Memories to Keep

Chris Whitelaw — 1 April 2021
Keep River National Park is bursting with the best of the Top End and is not to be missed.

Keep River National Park is small by territory standards — only 574 square kilometres, less than 3 per cent of the size of Kakadu — but it stands tall among the best in the Top End for its spectacular landscape, Indigenous rock art, and abundance of unique wildlife. 

This is an ancient land, with its long and complex geological history reflected in a broad spectrum of diverse landforms and rock types. Most of the park is covered by undulating alluvial plains interspersed with dissected plateaus and exfoliated domes rising over 300m above the surrounding savannah. The park’s strikingly beautiful sandstone structures are composed of fine-grained sediments and ‘pudding stone’ conglomerate deposited in layers about 360 million years ago on the bed of a sea that once covered much of the East Kimberley region. Tectonic forces later lifted and tilted the richly-coloured rock and exposed it to weathering which sculpted ‘beehive’ formations with crevices, caves, and overhangs.

These are the tribal lands of the Miriwoong and Gadjerrong Aboriginal people, who have lived in the region for at least 40,000 years. The Federal Court of Australia has recognised their traditional ownership by granting native title rights over nearly 14,000 square kilometres of land, including Kununurra, Lake Argyle, the Keep River, and the Ord River Irrigation Scheme.

Evidence of Indigenous presence still remains in some 2500 stencils and drawings in rock shelters and caverns throughout the park. One of these is accessed on the Jenemoom Walk, a 3km meander along the bed of the Keep River in a shallow gorge to a site once used by Miriwoong people as a wet season shelter. As well as rock paintings, the shelter contains a midden with the remains of many meals. Another art site is located in an overhang at Lang-gerrbi, or Nigli Gap, on the Jarnem Loop Walk. 

Alexander Forrest led the first colonial exploration to the region in 1879 in search of grazing land and natural resources. Within five years, pioneers had introduced vast numbers of sheep and cattle to establish a pastoral industry that continues today.

The park takes its name from the Keep River, whose headwaters are found in the sprawling black soil plains and stony ridges of Newry Station, which itself lies south of the Victoria Highway. First taken up in 1886, the Newry pastoral lease was part of the Durack cattle empire until 1950. 

From here, the river meanders northward for 260km, traversing the park and criss-crossing the WA/NT border to its estuary on the Joseph Bonaparte Gulf. It is then expelled from the latter into the Timor Sea.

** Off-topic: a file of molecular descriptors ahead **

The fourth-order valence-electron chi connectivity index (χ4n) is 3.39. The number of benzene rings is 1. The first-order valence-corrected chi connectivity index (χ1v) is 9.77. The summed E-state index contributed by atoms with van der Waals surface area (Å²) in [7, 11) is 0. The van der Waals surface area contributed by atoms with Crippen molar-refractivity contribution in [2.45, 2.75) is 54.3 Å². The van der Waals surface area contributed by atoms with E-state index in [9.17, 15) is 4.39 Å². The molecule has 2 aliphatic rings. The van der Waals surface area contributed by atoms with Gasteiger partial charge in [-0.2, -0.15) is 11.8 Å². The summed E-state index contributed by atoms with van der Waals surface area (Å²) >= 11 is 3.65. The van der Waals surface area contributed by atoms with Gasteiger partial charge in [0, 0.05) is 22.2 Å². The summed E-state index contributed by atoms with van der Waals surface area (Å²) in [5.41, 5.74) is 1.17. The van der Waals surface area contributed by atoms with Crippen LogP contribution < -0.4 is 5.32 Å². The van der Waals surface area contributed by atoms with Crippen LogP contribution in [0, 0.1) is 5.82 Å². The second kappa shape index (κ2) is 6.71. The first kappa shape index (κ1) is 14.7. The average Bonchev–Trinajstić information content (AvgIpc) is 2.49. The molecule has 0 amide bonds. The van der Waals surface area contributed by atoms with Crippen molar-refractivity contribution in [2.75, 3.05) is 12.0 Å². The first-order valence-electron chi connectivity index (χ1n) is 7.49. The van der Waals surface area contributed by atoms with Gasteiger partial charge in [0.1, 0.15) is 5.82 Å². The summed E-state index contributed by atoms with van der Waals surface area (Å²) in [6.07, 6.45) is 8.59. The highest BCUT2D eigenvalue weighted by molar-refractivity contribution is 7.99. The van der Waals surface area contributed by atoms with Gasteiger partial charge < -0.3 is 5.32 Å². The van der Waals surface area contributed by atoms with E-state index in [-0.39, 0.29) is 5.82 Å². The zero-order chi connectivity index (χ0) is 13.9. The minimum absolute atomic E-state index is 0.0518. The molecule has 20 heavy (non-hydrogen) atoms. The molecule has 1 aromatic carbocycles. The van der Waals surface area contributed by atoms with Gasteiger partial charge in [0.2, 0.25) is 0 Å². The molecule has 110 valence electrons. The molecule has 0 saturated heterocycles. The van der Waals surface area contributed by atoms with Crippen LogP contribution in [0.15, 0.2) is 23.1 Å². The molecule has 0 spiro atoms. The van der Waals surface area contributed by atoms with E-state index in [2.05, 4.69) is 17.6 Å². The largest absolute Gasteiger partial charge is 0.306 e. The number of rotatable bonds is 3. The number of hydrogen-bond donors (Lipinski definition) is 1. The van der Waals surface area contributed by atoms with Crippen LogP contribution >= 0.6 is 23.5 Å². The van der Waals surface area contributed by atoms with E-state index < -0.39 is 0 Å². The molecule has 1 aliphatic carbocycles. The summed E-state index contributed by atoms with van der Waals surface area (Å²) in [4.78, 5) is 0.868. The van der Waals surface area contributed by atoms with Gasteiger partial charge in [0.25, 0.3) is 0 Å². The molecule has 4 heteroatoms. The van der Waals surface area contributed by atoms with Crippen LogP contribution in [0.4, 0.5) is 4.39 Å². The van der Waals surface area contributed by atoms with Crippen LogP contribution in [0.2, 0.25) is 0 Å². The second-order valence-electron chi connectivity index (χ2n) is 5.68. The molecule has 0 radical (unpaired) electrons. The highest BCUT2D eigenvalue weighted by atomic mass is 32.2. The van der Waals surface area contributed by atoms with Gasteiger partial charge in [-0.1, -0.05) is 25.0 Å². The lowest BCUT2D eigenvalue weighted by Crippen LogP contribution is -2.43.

The region basks in a tropical monsoon climate that delivers about 800mm of rainfall annually, mostly during a wet season spanning December to March. While the rains last, the river carries some 500 gigalitres of water to the Gulf — approximately enough to fill Sydney Harbour.

Although this is a mere fraction of nearby Lake Argyle’s 10,500 gigalitre capacity, the Keep sustains a profusion of paperbarks, bauhinias, and pandanus along the riparian margins and lush grasslands that cross sandy floodplains. Here cane grass — a variety of sorghum that reaches more than 2m high — flourishes. Cane grass and other native grasses are essential to the survival of the endangered Gouldian Finch within a declared 'Important Bird Area' that covers much of Newry Station and the national park.

The river’s lower reaches and estuary are a complex maze of tide-dominated channels and wetlands forested by mangroves that provide habitats for breeding colonies of waterfowl and roosting sites for migratory shorebirds. Its pristine waters are populated by numerous species of fish such as barramundi, mullet, grunter, and sawfish.

In the dry season, the tropical sun bakes the savannah plains, reducing the river to just a trickle between semi-permanent waterholes and rendering streams a stony memory in the semi-arid landscape. Even then, uniquely adapted vegetation defies challenges posed by the harsh elements. 

On the gently undulating plains are open woodlands of distinctive white-trunked bloodwoods alongside Darwin woollybutts bearing bursts of bright orange flowers. There are also ironwoods that were utilised by Indigenous people for making spears and clap sticks. A dark gum — made from the roots of the ironwood tree — was used as an adhesive for attaching spearheads to their shafts. 

On the lower slopes of rocky outcrops grow dense stands of banksia, silver-leafed grevillea, and pindan wattle, which has modified leaves — or phyllodes — that reduce loss of water from the plant during dry seasons. Among these, evergreen Tristania trees provide splashes of colour with their clusters of yellow flowers. Higher up, tall specimens of emu apple, or desert plum, provide welcome shade for wildlife, and its bark contains a sap utilised by Indigenous people to stun fish in rivers and streams.

The upper slopes are dotted with stunted tropical red box, a species that has evolved to extract nutrients and water from its environment. Its tiny brown fruits are the smallest gum nuts of all eucalypts. At their base, spinifex grows plentifully in huge spherical masses. 

The cracks and crevices between the sandstone formations nurture micro-habitats that are cooler and wetter than the surrounds and provide fire protection. These contain a variety of plants such as rock figs, fan palms, and milkwoods, whose milky sap had uses as Indigenous ceremonial paints.